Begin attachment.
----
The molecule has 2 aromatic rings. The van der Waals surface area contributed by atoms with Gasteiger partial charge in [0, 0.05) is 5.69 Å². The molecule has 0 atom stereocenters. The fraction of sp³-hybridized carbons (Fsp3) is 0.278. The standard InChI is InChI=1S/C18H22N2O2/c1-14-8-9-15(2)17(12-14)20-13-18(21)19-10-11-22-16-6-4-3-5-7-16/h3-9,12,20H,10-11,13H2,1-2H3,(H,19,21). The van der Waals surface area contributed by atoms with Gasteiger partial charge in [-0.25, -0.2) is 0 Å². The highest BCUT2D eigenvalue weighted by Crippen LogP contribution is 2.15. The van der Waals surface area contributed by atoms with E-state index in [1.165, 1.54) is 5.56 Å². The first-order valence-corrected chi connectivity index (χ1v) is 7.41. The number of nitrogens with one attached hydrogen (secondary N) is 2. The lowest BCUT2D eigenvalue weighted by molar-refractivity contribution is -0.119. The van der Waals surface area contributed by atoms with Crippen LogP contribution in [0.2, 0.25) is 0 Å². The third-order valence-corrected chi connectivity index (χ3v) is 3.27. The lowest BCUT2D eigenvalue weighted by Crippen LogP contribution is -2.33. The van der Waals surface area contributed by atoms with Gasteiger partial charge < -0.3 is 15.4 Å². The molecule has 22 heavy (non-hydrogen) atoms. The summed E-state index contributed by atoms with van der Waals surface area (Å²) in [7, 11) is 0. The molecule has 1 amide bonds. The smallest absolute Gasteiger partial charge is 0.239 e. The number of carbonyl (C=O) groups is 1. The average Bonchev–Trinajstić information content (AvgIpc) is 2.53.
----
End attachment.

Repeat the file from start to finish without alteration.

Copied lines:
The molecule has 2 aromatic rings. The van der Waals surface area contributed by atoms with Gasteiger partial charge in [0, 0.05) is 5.69 Å². The molecule has 0 atom stereocenters. The fraction of sp³-hybridized carbons (Fsp3) is 0.278. The standard InChI is InChI=1S/C18H22N2O2/c1-14-8-9-15(2)17(12-14)20-13-18(21)19-10-11-22-16-6-4-3-5-7-16/h3-9,12,20H,10-11,13H2,1-2H3,(H,19,21). The van der Waals surface area contributed by atoms with Gasteiger partial charge in [-0.25, -0.2) is 0 Å². The highest BCUT2D eigenvalue weighted by Crippen LogP contribution is 2.15. The van der Waals surface area contributed by atoms with E-state index in [1.165, 1.54) is 5.56 Å². The first-order valence-corrected chi connectivity index (χ1v) is 7.41. The number of nitrogens with one attached hydrogen (secondary N) is 2. The lowest BCUT2D eigenvalue weighted by molar-refractivity contribution is -0.119. The van der Waals surface area contributed by atoms with Crippen LogP contribution in [0.2, 0.25) is 0 Å². The third-order valence-corrected chi connectivity index (χ3v) is 3.27. The lowest BCUT2D eigenvalue weighted by Crippen LogP contribution is -2.33. The van der Waals surface area contributed by atoms with Gasteiger partial charge < -0.3 is 15.4 Å². The molecule has 22 heavy (non-hydrogen) atoms. The summed E-state index contributed by atoms with van der Waals surface area (Å²) in [7, 11) is 0. The molecule has 1 amide bonds. The smallest absolute Gasteiger partial charge is 0.239 e. The number of carbonyl (C=O) groups is 1. The average Bonchev–Trinajstić information content (AvgIpc) is 2.53.